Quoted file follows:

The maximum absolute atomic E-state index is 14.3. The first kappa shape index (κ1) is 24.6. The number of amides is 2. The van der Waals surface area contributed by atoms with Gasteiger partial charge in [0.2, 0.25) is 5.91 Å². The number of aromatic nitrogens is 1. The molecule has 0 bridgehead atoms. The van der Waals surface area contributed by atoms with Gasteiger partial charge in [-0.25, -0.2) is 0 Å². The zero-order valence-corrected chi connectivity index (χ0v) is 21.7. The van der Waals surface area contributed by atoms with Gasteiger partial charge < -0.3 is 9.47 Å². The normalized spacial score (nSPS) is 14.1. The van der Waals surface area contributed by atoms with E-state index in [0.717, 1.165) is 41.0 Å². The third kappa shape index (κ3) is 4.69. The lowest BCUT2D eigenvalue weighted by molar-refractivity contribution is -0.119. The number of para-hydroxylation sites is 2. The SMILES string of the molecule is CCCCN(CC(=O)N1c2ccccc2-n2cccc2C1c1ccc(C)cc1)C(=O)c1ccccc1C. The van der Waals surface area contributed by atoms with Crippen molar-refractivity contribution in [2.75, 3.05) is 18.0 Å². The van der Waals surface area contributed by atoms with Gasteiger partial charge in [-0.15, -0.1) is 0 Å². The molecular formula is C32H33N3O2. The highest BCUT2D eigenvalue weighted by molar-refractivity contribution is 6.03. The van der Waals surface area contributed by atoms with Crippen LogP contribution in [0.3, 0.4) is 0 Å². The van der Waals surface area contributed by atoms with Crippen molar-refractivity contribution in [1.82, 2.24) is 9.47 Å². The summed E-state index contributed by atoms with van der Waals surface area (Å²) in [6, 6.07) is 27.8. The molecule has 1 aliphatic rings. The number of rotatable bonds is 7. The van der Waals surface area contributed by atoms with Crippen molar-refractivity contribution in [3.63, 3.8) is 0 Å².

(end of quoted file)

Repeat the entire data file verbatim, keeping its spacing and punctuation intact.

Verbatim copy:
The maximum absolute atomic E-state index is 14.3. The first kappa shape index (κ1) is 24.6. The number of amides is 2. The van der Waals surface area contributed by atoms with Gasteiger partial charge in [0.2, 0.25) is 5.91 Å². The number of aromatic nitrogens is 1. The molecule has 0 bridgehead atoms. The van der Waals surface area contributed by atoms with Gasteiger partial charge in [-0.25, -0.2) is 0 Å². The zero-order valence-corrected chi connectivity index (χ0v) is 21.7. The van der Waals surface area contributed by atoms with Gasteiger partial charge < -0.3 is 9.47 Å². The normalized spacial score (nSPS) is 14.1. The van der Waals surface area contributed by atoms with E-state index in [0.717, 1.165) is 41.0 Å². The third kappa shape index (κ3) is 4.69. The lowest BCUT2D eigenvalue weighted by molar-refractivity contribution is -0.119. The number of para-hydroxylation sites is 2. The SMILES string of the molecule is CCCCN(CC(=O)N1c2ccccc2-n2cccc2C1c1ccc(C)cc1)C(=O)c1ccccc1C. The van der Waals surface area contributed by atoms with Crippen molar-refractivity contribution in [2.75, 3.05) is 18.0 Å². The van der Waals surface area contributed by atoms with Gasteiger partial charge in [-0.15, -0.1) is 0 Å². The molecular formula is C32H33N3O2. The highest BCUT2D eigenvalue weighted by molar-refractivity contribution is 6.03. The van der Waals surface area contributed by atoms with Crippen LogP contribution in [0.3, 0.4) is 0 Å². The van der Waals surface area contributed by atoms with Crippen molar-refractivity contribution in [1.82, 2.24) is 9.47 Å². The summed E-state index contributed by atoms with van der Waals surface area (Å²) in [6, 6.07) is 27.8. The molecule has 1 aliphatic rings. The number of rotatable bonds is 7. The van der Waals surface area contributed by atoms with Crippen molar-refractivity contribution in [3.63, 3.8) is 0 Å².